Shop Products
Houzz Logo Print
sasamhy

Soil with nutsedge in front yard, and rusty nails and glass in back -

last month

We hired a landscaper who we really like personally and seems to genuinely care and want to do a good job but... the soil he's using feels like the stuff of nightmares.

In the front yard, we got this nutsedge infestation 2 weeks after he laid down the soil and mulch (yard was untended for years before we moved in and really just compacted dirt). Today he put soil in the back and I dug a few holes to check for weeds but instead found 2 old nails, a huge chunk of glass, and various pieces of plastic and other trash within less than ten minutes of shallow digging in maybe 5 spots.

What would you recommend at this point -- should I have him take out all the soil he's brought in and replace it with something I buy myself?



Comments (6)

  • last month

    You may like him personally, but it doesn't sound like he knows what he's doing. Putting mulch over "nightmarish" soil won't work. I'd have him remove everything he's added, then clear the land of any and all debris (glass, naiks etc.) Then look at the soil. If it is bad, start digging in as much organic matter as possible, until the soil can be easily dug. Only then, think about plantings. Find out where he got the awful soil and be sure not to use that source for anything.

  • last month

    Lordy, lordy!!! No need to make a big fuss!! The soil the landscaper used is very likely fill dirt. It's cheap - often free - and generally will have an assortment of non-soil items included. But so can the soil around new construction, lots of topsoil and even that in established and well-maintained gardens. None of those things (nails, plastic, glass) will affect the growth of any plantings. Just pick them out when you encounter them. NBD!!

    The nut sedge may be a bigger problem but I am not convinced that is what you have. Looks more like just a weedy grass. Can you excavate carefully so we can see the roots?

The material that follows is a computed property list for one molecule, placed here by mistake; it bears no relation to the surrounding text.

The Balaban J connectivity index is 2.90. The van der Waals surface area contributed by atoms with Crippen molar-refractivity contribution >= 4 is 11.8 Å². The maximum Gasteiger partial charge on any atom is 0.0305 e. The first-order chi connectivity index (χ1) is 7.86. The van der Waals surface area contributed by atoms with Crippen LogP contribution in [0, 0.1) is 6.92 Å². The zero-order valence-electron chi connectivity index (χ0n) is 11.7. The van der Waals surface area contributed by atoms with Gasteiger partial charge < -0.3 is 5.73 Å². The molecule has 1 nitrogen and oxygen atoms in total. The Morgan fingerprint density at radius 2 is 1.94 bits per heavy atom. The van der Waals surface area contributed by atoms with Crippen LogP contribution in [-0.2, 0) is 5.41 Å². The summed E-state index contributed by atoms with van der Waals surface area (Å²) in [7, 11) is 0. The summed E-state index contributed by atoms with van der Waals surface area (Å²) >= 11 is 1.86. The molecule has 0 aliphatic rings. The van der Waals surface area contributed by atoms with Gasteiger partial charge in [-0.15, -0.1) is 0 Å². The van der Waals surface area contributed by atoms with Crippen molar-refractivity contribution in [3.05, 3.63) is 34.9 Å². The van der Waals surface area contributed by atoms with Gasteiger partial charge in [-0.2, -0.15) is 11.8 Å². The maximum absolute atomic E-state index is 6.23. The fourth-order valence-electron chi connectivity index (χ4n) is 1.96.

• last month

    I get that on the plantings but unfortunately the area in question is going to eventually be largely meadow/play space for kids so having nail and glass in the top soil is problematic. Here is a pic of one I dug out..

  • 29 days ago

    Better to do thing right the first time then spend years trying to remedy the things left undone at the outset. I stand by my advice.

  • 29 days ago

    And I stand by mine. Perhaps it is the many years of experience of gardening in a variety of locations, both my own and for clients, but I have encountered all sorts of what most folks would call "undesirable" soil conditions. And other than those that involved poor drainage, all were completely workable and virtually no soil issues affected the growth of any plants. There is nothing here that needs to be done and really nothing that needs to be "remedied" or fixed! If the area is just going to be a lawn, kid's play area or a meadow, there is really no concern to have to remove any soil, remove any non-soil bits and bobs (less you see them outright on the soil surface) or somehow think it is not safe for kids to play on (they play on asphalt or concrete at school!!). Just plant whatever you intend to cover the soil surface with and don't worry. It is not an issue you need to be concerned with. A lot of fuss and bother for no reason.

    btw, that is NOT nut sedge.

  • 29 days ago

    When we've received loads of topsoil & compost, debris was included. I've found debris in bagged compost. Raking the soil will remove those items. No biggie.

Sponsored
Pristine Acres
Average rating: 5 out of 5 stars46 Reviews
Leading Northern Virginia Custom Outdoor Specialist- 10x Best of Houzz